• If the surgeon/pathologist uses the Mohs technique on multiple lesions during the same session, each lesion should be coded separately.

Step 5 – Repairs for Mohs Surgery

  • Always code separately for the documented repair when a Mohs surgery is performed
  • Although simple repairs are included (bundled) into almost all integumentary codes, no repair is bundled into Mohs surgery procedures per the NCCI and CPT®
  • Per CPT® guidelines, “If a repair is performed, use separate repair, flap, or graft codes.” (simple, intermediate, complex, flaps and grafts)

Step 6 – Be on the Lookout for Separate Procedures

  • The physician may need to conduct additional procedures during the same surgical session as a Mohs procedure.
  • Depending on the procedure and the circumstances, those services could be coded and billed separately.

Biopsy and Histopathologic Exams: As a rule histopathologic examination is included in the Mohs procedure, you may not separately report pathology codes 88302-88309. Likewise, biopsies are not typically separately reportable with a Mohs procedure.

  • The exception to this rule occurs when there is “no prior pathology confirmation of a diagnosis,” according to CPT®, or if the biopsy was for a separate lesion, the biopsy and pathology may be reported separately.
  • Code for the appropriate type of biopsy documented (11102,11104, 11106)
  • Code for the frozen section pathology (88331)
  • Append modifier -59 Distinct procedural service to the biopsy and pathology codes to confirm these are not a routine part of the Mohs procedure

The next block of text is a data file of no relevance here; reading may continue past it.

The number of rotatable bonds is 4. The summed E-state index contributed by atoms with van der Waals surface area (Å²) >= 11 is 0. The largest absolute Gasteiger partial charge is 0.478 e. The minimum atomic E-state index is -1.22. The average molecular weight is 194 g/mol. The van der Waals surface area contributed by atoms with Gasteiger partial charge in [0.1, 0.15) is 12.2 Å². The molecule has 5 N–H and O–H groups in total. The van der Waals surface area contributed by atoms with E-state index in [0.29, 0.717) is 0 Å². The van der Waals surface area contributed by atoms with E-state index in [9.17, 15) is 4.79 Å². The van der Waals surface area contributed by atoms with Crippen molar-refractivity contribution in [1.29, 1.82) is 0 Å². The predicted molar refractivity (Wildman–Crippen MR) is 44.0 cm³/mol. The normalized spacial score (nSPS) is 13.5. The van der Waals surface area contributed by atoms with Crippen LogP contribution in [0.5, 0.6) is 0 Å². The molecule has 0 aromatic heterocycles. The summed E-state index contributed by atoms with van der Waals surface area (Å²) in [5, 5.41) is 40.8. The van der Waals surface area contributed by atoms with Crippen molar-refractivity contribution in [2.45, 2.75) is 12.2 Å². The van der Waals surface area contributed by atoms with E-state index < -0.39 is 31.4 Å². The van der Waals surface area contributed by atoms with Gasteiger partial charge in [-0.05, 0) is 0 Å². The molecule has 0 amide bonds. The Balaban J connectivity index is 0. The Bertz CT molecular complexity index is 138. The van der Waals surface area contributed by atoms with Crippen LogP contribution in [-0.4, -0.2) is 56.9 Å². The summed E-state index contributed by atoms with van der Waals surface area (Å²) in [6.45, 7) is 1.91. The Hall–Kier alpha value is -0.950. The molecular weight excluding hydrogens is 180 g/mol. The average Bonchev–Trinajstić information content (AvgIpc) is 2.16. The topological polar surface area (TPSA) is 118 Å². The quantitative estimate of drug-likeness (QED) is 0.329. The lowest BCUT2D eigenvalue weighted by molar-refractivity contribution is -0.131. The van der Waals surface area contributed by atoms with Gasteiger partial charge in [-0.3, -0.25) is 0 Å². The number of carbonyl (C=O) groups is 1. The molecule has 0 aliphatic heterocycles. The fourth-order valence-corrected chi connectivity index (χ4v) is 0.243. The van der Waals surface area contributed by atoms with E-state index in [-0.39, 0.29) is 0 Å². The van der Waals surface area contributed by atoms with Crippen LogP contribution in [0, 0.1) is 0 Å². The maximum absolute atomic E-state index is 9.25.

In such a case, the physician’s documentation should clearly indicate:

  • That the biopsy was performed on a lesion other than the one for which Mohs surgery was performed;
  • If the biopsy is of the same lesion as the Mohs lesion, that a biopsy of that lesion had not been done within the previous 60 days; or
  • If there has been a recent (within 60 days) biopsy of the same lesion as the Mohs lesion, the results of that biopsy were unobtainable despite reasonable effort by the Mohs surgeon.

Coding for Stains: Coding for routine stains, such as toluidine blue or hematoxylin and eosin (H&E) are included in Mohs surgery. However, if the physician needs to perform additional atypical stains, coding guidelines allow for the reporting of the appropriate stain code.

  • CPT® guidelines state, “When a nonroutine histochemical stain on frozen tissue is utilized, report +88314 [Special stains (List separately in addition to code for primary service); histochemical staining with frozen section(s)] with modifier 59.”

Put It All Together

Mohs Surgery Scenario: The patient presents with a squamous cell carcinoma of the nose. After prepping the patient and site, the physician removes the carcinoma (first stage) and divides the stages into six tissue blocks for examination. Upon microscopic examination, the physician finds there are positive margins. He removes the positive margin with another excision (second stage), which is divided into three tissue blocks for examination. Upon microscopic examination, the physician finds the margins are negative. An 2.0cm simple repair is used to close the wound.

The appropriate coding would be:

  • 17311 (first stage)
  • +17312 (second stage)
  • +17315 (six blocks)
  • 12011 (simple repair/nose 2.5cm or less)
  • ICD-10-CM: C44.321 Squamous cell carcinoma of skin nose